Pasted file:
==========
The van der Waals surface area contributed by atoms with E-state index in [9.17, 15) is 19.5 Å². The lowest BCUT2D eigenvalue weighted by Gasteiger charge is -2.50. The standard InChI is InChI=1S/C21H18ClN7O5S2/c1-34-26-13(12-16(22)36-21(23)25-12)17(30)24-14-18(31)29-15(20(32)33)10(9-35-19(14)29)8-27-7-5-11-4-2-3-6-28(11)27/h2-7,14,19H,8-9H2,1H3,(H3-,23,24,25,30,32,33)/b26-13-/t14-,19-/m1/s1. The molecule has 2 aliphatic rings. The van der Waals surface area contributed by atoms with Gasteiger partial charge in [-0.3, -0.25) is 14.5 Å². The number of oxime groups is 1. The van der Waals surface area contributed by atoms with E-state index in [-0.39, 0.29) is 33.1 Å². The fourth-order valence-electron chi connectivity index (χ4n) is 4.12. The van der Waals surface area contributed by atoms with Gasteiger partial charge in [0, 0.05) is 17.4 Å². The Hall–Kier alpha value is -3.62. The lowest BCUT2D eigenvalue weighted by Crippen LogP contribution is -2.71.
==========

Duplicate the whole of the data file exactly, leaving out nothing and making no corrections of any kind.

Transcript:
The van der Waals surface area contributed by atoms with E-state index in [9.17, 15) is 19.5 Å². The lowest BCUT2D eigenvalue weighted by Gasteiger charge is -2.50. The standard InChI is InChI=1S/C21H18ClN7O5S2/c1-34-26-13(12-16(22)36-21(23)25-12)17(30)24-14-18(31)29-15(20(32)33)10(9-35-19(14)29)8-27-7-5-11-4-2-3-6-28(11)27/h2-7,14,19H,8-9H2,1H3,(H3-,23,24,25,30,32,33)/b26-13-/t14-,19-/m1/s1. The molecule has 2 aliphatic rings. The van der Waals surface area contributed by atoms with Gasteiger partial charge in [-0.3, -0.25) is 14.5 Å². The number of oxime groups is 1. The van der Waals surface area contributed by atoms with E-state index in [-0.39, 0.29) is 33.1 Å². The fourth-order valence-electron chi connectivity index (χ4n) is 4.12. The van der Waals surface area contributed by atoms with Gasteiger partial charge in [0, 0.05) is 17.4 Å². The Hall–Kier alpha value is -3.62. The lowest BCUT2D eigenvalue weighted by Crippen LogP contribution is -2.71.